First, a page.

When Dubya visited Neville Island in Pennsylvania at labor day, Bill
Neel showed up
with a sign that said "The Bushes must love the poor
--- they made so many of us." He was arrested for carrying that sign
outside of a "designated free-speech area". It wasn't as if the rest
of the island was a "no-speech area" --- signs were allowed right
along the motorcade, so long as they were pro-Bush and looked pretty
for the cameras.
As anti-Dubya protestors go, Mr. Neel's complaints were minor.
his baby. And the protesters who were herded into the "designated
free-speech area" weren't then arrested
anyway. But the Orwellian twisting of the language here is a new
one on me --- designating one corner of the island as a "free speech
area" to avoid the right name for what they were doing, which was
enforcing a "censored-speech area" covering the rest of the island.
Which makes it sound as if Dubya is hiding from unpleasant speech, and perhaps unpleasant facts.
Is that unfair? Let's look at what he's been up to.
last week, he's been stacking policy review boards with people
chosen less for their credibility and competence than their political
reliability. Using the terrorist threat as an excuse, he's trying to
strip employees of vast stretches of the government of civil service
protections which were originally designed to prevent partisan abuse.
He's trying to push the country into a war with Iraq, using
the terrorist threat as an excuse, even though, as NSC veteran Daniel
Benjamin explains in today's Times, Saddam
Hussein and Al-Qaeda are not allies, but in fact enemies. (And
blogsphere "grand strategists" like den Beste buy the lie --- he says
that an attack on Iraq would somehow hurt the Islamists when in fact,
as I've noted
elsewhere, it would be doing them a favor --- they would have
successfully gotten their two enemies, "the near enemy" and "the far
enemy" as Benjamin explains, to take a chunk out of each other).
And to make sure the blinders stay on, Dubya's crowd has made
sweeping claims of executive privilege --- for instance, they're still
stonewalling on the records of Dick Cheney's energy task force,
even though it's now beyond
plain that the energy industry, with which the administration
admits deep ties, is hugely corrupt. And let's not forget their
"interpretation" of the Presidential Records Act --- mandating release
of records after a certain time --- which effectively negates
it. Daddy's records are coming due just about now.
His attorney general is insisting on the right to hold people,
including American citizens, without charge for arbitrary times,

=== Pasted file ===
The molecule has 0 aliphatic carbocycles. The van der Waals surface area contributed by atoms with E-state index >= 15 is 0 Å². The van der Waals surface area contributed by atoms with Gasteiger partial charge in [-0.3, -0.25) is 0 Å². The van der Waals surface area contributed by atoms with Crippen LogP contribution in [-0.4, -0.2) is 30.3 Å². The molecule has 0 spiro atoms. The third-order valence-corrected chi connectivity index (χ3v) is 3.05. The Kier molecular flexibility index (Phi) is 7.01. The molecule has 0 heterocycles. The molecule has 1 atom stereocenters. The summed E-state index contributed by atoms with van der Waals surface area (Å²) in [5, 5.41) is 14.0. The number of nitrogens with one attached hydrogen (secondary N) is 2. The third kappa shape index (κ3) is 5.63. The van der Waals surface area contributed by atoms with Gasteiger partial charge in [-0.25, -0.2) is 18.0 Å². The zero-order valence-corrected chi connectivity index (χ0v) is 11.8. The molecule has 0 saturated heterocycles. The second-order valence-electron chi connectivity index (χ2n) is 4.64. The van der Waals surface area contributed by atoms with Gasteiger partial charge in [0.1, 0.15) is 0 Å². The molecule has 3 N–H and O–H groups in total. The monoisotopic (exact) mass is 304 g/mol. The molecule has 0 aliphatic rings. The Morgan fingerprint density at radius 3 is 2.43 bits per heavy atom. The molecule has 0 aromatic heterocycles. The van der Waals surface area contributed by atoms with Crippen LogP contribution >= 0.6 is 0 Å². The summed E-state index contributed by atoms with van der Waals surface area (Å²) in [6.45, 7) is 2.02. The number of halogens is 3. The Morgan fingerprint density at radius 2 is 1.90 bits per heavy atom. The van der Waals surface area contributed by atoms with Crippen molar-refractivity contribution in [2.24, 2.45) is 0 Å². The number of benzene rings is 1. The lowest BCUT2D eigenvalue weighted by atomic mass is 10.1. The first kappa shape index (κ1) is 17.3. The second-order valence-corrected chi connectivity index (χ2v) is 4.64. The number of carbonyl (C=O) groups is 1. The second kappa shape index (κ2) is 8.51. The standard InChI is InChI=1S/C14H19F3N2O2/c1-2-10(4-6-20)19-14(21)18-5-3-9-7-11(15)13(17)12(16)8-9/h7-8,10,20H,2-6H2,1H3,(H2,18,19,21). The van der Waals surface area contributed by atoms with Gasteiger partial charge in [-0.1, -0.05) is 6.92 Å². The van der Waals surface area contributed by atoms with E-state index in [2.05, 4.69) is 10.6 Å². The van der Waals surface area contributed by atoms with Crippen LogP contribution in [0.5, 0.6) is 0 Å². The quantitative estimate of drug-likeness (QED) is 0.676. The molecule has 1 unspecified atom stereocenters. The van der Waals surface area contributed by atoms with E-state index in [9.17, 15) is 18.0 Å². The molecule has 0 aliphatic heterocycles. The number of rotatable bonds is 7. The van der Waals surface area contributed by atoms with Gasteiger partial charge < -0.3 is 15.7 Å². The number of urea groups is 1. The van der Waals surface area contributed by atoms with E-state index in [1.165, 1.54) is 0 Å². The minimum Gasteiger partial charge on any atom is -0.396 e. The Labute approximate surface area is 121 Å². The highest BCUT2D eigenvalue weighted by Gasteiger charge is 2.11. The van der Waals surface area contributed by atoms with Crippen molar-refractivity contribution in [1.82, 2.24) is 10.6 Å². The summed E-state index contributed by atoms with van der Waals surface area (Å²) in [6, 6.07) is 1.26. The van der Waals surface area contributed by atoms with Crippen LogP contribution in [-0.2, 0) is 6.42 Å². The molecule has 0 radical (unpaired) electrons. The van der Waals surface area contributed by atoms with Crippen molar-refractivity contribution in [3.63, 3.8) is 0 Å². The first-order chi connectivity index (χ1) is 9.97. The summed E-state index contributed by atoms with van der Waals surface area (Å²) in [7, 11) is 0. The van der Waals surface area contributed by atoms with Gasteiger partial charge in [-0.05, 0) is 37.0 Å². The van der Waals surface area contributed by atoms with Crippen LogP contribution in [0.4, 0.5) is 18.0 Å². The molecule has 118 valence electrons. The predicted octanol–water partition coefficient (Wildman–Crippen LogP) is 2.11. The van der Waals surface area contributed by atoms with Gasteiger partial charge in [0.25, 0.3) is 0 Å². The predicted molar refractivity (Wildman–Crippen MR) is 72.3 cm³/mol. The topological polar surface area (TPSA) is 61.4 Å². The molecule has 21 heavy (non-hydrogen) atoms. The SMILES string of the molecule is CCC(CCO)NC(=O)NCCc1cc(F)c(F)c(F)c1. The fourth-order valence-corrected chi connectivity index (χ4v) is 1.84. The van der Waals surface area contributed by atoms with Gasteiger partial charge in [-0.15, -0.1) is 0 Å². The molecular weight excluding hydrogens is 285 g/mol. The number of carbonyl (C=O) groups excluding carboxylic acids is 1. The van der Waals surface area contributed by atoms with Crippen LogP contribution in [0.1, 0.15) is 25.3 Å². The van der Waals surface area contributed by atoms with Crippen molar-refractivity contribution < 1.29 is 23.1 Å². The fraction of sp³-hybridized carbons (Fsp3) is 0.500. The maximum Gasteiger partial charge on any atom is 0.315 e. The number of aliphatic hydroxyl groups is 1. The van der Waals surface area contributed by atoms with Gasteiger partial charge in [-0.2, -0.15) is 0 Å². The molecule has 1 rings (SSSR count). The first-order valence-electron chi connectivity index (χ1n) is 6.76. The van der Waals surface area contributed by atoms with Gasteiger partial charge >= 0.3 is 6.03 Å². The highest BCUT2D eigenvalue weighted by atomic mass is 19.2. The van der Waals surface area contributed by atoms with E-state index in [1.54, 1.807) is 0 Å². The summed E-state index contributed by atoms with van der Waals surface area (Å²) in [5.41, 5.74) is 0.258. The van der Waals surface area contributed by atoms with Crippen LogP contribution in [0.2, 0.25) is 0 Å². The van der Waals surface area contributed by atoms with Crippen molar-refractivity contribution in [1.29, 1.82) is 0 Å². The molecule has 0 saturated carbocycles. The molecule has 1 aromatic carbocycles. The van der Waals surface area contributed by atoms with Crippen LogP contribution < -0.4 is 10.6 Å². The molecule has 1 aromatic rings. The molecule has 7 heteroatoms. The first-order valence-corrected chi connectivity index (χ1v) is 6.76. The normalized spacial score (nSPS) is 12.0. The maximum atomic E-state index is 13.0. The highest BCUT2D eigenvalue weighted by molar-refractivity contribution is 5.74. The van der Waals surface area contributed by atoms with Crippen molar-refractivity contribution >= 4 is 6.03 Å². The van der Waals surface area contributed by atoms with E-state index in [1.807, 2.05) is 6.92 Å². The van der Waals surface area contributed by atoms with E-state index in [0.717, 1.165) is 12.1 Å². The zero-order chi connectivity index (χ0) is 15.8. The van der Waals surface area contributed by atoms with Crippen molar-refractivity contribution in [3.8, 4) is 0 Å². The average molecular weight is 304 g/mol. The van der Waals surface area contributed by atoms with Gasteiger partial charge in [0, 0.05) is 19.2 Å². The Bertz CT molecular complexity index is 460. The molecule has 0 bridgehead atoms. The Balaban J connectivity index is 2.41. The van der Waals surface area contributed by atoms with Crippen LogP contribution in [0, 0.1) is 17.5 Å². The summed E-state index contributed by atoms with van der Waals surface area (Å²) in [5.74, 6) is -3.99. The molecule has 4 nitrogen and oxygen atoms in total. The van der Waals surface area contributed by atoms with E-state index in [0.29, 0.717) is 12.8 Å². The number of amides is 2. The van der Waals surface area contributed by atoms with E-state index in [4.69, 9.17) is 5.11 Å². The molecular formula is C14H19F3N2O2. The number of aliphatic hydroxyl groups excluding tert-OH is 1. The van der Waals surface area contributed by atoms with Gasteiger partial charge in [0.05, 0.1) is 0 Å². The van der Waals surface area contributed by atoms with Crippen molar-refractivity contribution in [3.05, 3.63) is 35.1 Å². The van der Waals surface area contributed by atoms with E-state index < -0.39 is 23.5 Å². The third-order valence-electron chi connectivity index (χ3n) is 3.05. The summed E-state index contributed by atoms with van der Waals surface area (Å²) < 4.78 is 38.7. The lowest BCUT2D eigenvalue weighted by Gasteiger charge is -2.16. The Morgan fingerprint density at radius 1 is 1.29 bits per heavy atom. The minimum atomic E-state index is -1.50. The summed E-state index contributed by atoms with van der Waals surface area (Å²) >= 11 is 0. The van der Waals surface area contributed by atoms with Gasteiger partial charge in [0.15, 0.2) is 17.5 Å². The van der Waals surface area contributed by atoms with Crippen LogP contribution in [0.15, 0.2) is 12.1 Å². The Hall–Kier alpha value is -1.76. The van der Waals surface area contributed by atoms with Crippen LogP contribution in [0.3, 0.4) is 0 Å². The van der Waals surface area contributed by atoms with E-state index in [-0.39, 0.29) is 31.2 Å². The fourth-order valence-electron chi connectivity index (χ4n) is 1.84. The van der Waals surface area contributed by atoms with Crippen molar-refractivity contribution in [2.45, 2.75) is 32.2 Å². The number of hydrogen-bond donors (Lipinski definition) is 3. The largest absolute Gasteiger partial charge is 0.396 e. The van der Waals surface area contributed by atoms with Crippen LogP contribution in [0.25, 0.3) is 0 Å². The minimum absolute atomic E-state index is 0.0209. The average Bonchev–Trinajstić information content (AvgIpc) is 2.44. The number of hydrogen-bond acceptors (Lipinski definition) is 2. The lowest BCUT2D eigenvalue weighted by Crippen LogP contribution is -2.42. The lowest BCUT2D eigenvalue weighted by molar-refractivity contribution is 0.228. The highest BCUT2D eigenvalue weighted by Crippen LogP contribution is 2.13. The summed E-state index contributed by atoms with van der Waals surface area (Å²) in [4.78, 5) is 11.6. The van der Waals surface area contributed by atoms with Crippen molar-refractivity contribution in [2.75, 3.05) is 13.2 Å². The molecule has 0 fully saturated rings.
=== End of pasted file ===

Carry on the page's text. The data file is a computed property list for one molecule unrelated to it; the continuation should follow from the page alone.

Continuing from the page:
suspending common law rights that go back to the Magna Carta. He's
tried to set up an informants program to get citizens to snoop on each
other --- and even to enlist delivery and postmen as government eyes.
Den Beste would have
you believe that absolutism concerning the Bill of Rights is
behind Dubya's resistance to the International Criminal Court, echoing
the administration's public line, but considering their attitude
towards Habeas Corpus, that's a stretch; word from negotiations is
that in this sphere, too, they're guarding the American politburo ---
that they're really protecting Henry
Kissinger, not GI Joe.
And that's the context of the restrictions on speech which I
started with --- yes, you can still protest, so long as you stay to a
designated area where your protest will not be heard or appear on
camera, and as long as you're willing to subject yourself to arrest
when the police gets a little jumpy. The scent of boiled frog is in
When I was learning about the evils of communism in school,
I didn't hear so much about the massacres, or even the gulag. It was instead the
conditions of daily life that got to you --- people subject to search
and arrest without any review,
the informants, the
restrictions on mass media, the inefficient, government-connected
industries despoiling the environment (with a few apparatchiks
at the top skimming off cash for a sumptuous lifestyle), the government agencies stocked only by
the politically reliable, and the goons in the politburo able to impose
whatever half-baked policy they liked, justify it with whatever lies
they liked, enforced by a government apparatus stocked high with only
those chosen to be politically reliable, and never be subject to any
I'm starting to get the feeling that someone got the same lessons I did ---
and thought to themselves, "Wow, what a neat idea!"
Last paragraph edited almost immediately after posting... and even after that, I managed to forget the link at
the top. sigh...